On February 13, 2020, Larry Harmon, of Akron, Ohio, was charged with three counts: (1) conspiracy to commit money laundering, (2) operating an unlicensed money transmitting business and (3) conducting money transmission without a DC license.
According to the DOJ, Harmon operated “Helix,” which was also known as a “tumbler” or “mixer,” without registering as a money services business or money transmitter. These technologies allow a user to obfuscate the origin of their bitcoin.
Regulations on Bitcoin Privacy
According to the Bank Secrecy Act (BSA), exchanging virtual currency (among other things) is a FinCEN-regulated activity. According to FinCEN, “[a]n exchanger is a person engaged as a business in the exchange of virtual currency for real currency, funds, or other virtual currency.” An exchanger must register with FinCEN as a money services business (MSB). Once registered, the exchanger must implement procedures reasonably designed to prevent money laundering.
Blockchain Analysis and Financial Privacy
While the standard of reasonableness is evolving, one possible way to prevent money laundering is blockchain analysis. Blockchain analysis companies have large marketing budgets and are persuading crypto exchanges to use their services in order to “de-risk” the exchange’s own compliance reporting duties.
Similarly, though not required by law, some larger banks have made the use of blockchain forensic analysis services a condition of getting a bank account. Akin to the dragnet surveillance exposed by Edward Snowden in 2013, these services attempt (with debatable accuracy) to identify the history of a bitcoin, which (absent other intervening actions) potentially exposes all past and future transactions made by the user who broadcasted the transaction.
Blockchain forensic analysis can include the collection of large amounts of personal information about a user’s spending habits, total holdings, and whether or not the bitcoin has traveled to the dark web or been used for something illegal. Aside from privacy considerations related to the over-collection of data, the requirement that companies purchase these services can significantly raise the costs of entry into the industry, reducing competition and depriving consumers of the choices they might otherwise have when obtaining financial services.
If a blockchain analysis service determines that particular bitcoin have been involved in criminal activity, these bitcoin are referred to as “tainted.” The concept of tainted bitcoin is controversial. The ultimate objective for a blockchain analysis company, and thus the government to which they offer their services, is to know who owns the bitcoin. It’s a tall order, but if they can accomplish this, financial privacy on layer-one Bitcoin will be nonexistent.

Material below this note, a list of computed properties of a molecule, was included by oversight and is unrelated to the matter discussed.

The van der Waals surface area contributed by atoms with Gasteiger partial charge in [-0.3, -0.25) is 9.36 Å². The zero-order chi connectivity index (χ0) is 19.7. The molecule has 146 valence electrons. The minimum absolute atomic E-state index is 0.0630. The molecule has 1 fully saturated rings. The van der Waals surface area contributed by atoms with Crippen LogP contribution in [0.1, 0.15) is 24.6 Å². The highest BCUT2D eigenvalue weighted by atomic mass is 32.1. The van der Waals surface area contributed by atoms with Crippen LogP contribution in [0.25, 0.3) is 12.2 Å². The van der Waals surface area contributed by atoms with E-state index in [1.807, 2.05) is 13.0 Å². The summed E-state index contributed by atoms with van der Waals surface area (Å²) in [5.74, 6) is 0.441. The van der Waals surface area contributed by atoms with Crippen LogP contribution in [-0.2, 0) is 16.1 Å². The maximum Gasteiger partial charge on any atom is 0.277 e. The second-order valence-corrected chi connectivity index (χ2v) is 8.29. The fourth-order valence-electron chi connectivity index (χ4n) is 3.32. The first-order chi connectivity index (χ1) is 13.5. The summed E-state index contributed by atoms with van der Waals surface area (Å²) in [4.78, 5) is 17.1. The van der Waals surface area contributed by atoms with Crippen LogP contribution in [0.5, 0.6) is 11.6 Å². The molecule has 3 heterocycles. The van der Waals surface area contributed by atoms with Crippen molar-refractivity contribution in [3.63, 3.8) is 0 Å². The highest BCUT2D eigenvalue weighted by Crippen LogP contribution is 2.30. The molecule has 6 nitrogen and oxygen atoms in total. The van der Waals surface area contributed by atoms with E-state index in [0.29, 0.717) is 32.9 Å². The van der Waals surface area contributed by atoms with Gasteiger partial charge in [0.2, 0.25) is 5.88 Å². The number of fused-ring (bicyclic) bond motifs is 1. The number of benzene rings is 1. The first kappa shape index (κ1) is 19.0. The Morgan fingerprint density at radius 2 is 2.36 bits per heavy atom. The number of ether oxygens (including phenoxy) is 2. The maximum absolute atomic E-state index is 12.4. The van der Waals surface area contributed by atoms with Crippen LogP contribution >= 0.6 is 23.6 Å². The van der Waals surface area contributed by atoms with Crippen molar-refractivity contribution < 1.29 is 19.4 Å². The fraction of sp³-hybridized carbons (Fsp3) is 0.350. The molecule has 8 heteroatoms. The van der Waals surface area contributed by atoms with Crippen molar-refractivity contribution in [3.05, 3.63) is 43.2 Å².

One failsafe way to remove a bitcoin’s alleged taint is to have it seized by the government and resold at an auction. Once it’s passed through the government, regulated cryptocurrency exchanges can begin accepting it again; it is “clean.”
The other way to “clean” a bitcoin is to break the link between the bitcoin’s past and current transactions by running it through a tumbler/mixer, or CoinJoin. Tumblers and mixers are custodial: This means that when one uses a tumbler or mixer, they must give control of their coins to another party, and trust that this party will return the bitcoin to them. By contrast, there are various implementations of CoinJoin that can be conducted without sacrificing control of your coins. Not your keys, not your bitcoin.
While most agree that the government has a legitimate interest in fighting crime, some privacy advocates are concerned that industry standards are being heavily influenced by two powerful forces that may not properly weigh financial privacy concerns: (1) the global Financial Action Task Force (FATF), an intergovernmental agency that seeks to assist global governments in surveillance and tax collections; and (2) compliance companies that stand to gain immensely from lucrative government contracts.
From the privacy advocates’ perspective, the more draconian measures that interested groups (whether public or private sector) can push for, the more money the compliance companies will make. In an ideal world for a forensic blockchain analysis company, a user’s personal privacy may be considered evidence of criminal activity.